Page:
Under the right pen the conscience of our society has been displayed openly and we have voices to stand up against our enemies. Most importantly, we possess songs that sit beside us in our greatest need, songs that are realistic projections of the complexity of our human journey.
In the years that followed the heyday of house bands and regional sounds a very interesting change swept the industry, pushing to the side many of the values that Spacebomb holds dear (you can read more about those in part 1 and 2 of this series). Change is wonderful, often reorganizing things in a fresh and satisfying way. The music industry has changed mightily in the last 50 years and it’s this last conversation that might be the most interesting, and relevant to us all.
When Bob Dylan released his eponymous debut in 1962, its material consisted of familiar folk, blues, and gospel material combined with only two original compositions. Artists, even the inimitable Bob Dylan, were not encouraged to compose their own material. It’s not, necessarily, that it was frowned upon, but the American public weren’t making self-revelatory songwriting their priority when they went to the record store. The folk revolution of the 60’s, with Dylan as it’s figurehead, began to change all this. The lone singer-songwriter, accompanying himself with a few chords, and singing intimately about himself and boldly about the world around him began a cultural sea-change. Dylan’s political and personal poignancy, Joni Mitchell’s feminine strength, James Taylor’s intimacy, and Neil Young’s deeply personal anthems helped change America’s view of an artist from performer and entertainer into a cultural critic and plaintive diarist.
The emergence of an artist as a self confined unit un-reliant on arrangers, producers, songwriters, and the rest of the outside help typically bestowed upon artists previously resonated with us. Not surprisingly, those things began to disappear and/or change in nature. Self contained units began to dominate the popular music landscape (lead by The Beatles descent on the U.S. in the 1964). As the music and audience began to shift their priorities toward significantly more personal artistic statements the process had to change as well. The idea of one band backing multiple artists certainly was not going to jibe with the idea of a concentrated and deeply independent artistic identity. String and horn arrangements written by strangers were not going to fly, and production ideas handed down from industry puppeteers were decidedly unwelcome. An age of artistic independence was waxing and has yet to truly wain. We still like, to at least think, that our favorite artists write their own songs, produce their own albums and are responsible for all the music that is created on their watch. Which often times in the last 40 years has been the case. For better or worse.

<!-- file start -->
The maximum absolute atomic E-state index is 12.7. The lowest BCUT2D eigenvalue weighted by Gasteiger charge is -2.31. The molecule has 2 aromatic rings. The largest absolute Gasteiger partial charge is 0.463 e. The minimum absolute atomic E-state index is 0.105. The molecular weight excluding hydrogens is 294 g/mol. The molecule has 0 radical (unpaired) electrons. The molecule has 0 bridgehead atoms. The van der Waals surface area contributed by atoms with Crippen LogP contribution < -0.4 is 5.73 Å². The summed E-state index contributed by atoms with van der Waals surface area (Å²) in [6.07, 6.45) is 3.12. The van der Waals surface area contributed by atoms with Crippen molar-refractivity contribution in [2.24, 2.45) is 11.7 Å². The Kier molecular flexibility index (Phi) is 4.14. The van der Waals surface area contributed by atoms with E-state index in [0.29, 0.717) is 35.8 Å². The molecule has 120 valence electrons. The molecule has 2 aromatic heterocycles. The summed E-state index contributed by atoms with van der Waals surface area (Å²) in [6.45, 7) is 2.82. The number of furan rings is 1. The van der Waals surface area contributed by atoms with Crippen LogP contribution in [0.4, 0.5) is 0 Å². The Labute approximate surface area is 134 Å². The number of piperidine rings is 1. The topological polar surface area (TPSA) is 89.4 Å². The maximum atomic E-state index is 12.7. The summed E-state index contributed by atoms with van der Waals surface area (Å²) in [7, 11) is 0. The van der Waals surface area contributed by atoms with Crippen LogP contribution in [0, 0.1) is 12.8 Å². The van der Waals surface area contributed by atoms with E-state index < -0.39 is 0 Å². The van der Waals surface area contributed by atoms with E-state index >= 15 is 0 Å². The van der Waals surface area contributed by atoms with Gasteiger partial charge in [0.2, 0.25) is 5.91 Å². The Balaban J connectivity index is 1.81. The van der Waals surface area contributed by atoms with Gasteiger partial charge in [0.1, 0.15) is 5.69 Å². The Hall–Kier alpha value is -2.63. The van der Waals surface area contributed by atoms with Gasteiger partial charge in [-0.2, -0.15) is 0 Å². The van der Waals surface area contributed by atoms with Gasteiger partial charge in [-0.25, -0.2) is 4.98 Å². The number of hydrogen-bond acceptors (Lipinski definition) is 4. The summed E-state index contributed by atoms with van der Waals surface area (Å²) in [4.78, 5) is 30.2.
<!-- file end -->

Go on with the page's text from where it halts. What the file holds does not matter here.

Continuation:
We have gained many things from this widespread refashioning of our aesthetic morality. The independent artistic voice has been encouraged and this has allowed experimentation in many forms to break boundaries in innumerable areas. Under the right pen the conscience of our society has been displayed openly and we have learned about ourselves and about each other. We have voices to stand up against our enemies, foreign, domestic, military, political and otherwise. Most importantly, we possess songs that sit beside us in our greatest need and songs that are realistic projections of the complexity of our human journey.
However, with this wholesale change we have lost some things as well. Singer-songwriters possess many skills and have, as mentioned, given us sublime works of art. But no one can be everything to everybody. In some ways we have lost the truth that thoughtfulness, craftsmanship, and detail that only specialists bring to a work. String arrangers, horn arrangers, sincerely dedicated musicians can be just as strong in their voice against injustice, or their voice that shares their own hope, elation and sadness with us. It is undoubtedly a subtler voice, but one that can support, surround, and encourage a piece of music in powerful ways.
ALLLL that said, Spacebomb Records looks to combine the last century of the American musical experience into our own singular regional dialect of the American musical voice – a mound of sound like no other that embraces the past and looks to the future fearlessly. This is clearly much easier said than done and, as they say, the proof will be in the pudding. Until then I encourage you to treasure anyone who seems to be tackling this new frontier, or any new frontier for that matter. Together we will keep pushing, we cant stop now, moving up a little higher, some way some how.
On Wednesday, Spacebomb’s superlative house band sheds their instruments for a heaping armful of records and a couple of rickety turntables. Armed to the teeth with the roots of the Spacebomb Sound, Pinson the Mighty, Cameron the Wise, and Matthew the Indefatigable will massage your ears, strengthen your mind, and persuade your hips to shake back and forth like the leaves on a tree.
10pm, free, ages 21+
- 203 N. Lombardy Street